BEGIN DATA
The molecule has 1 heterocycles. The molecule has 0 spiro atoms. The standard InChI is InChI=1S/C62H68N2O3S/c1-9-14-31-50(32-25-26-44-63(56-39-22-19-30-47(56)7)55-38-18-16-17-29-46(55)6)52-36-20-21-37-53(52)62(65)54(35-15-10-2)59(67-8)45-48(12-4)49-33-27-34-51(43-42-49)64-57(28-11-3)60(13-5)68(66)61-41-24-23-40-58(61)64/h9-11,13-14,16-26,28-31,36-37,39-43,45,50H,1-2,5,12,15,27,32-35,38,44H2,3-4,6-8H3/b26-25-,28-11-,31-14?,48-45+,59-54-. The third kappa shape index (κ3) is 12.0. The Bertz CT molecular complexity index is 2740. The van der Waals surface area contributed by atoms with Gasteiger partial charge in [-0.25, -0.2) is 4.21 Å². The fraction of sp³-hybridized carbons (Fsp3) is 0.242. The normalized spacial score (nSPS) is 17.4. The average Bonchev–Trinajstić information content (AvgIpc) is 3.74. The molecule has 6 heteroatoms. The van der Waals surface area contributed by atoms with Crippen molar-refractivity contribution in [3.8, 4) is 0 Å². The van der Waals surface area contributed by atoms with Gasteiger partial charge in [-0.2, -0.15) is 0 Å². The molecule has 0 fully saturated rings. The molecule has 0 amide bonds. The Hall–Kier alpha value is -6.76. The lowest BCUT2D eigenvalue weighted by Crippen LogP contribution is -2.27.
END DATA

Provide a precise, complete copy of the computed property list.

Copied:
The molecule has 1 heterocycles. The molecule has 0 spiro atoms. The standard InChI is InChI=1S/C62H68N2O3S/c1-9-14-31-50(32-25-26-44-63(56-39-22-19-30-47(56)7)55-38-18-16-17-29-46(55)6)52-36-20-21-37-53(52)62(65)54(35-15-10-2)59(67-8)45-48(12-4)49-33-27-34-51(43-42-49)64-57(28-11-3)60(13-5)68(66)61-41-24-23-40-58(61)64/h9-11,13-14,16-26,28-31,36-37,39-43,45,50H,1-2,5,12,15,27,32-35,38,44H2,3-4,6-8H3/b26-25-,28-11-,31-14?,48-45+,59-54-. The third kappa shape index (κ3) is 12.0. The Bertz CT molecular complexity index is 2740. The van der Waals surface area contributed by atoms with Gasteiger partial charge in [-0.25, -0.2) is 4.21 Å². The fraction of sp³-hybridized carbons (Fsp3) is 0.242. The normalized spacial score (nSPS) is 17.4. The average Bonchev–Trinajstić information content (AvgIpc) is 3.74. The molecule has 6 heteroatoms. The van der Waals surface area contributed by atoms with Crippen molar-refractivity contribution in [3.8, 4) is 0 Å². The van der Waals surface area contributed by atoms with Gasteiger partial charge in [-0.2, -0.15) is 0 Å². The molecule has 0 fully saturated rings. The molecule has 0 amide bonds. The Hall–Kier alpha value is -6.76. The lowest BCUT2D eigenvalue weighted by Crippen LogP contribution is -2.27.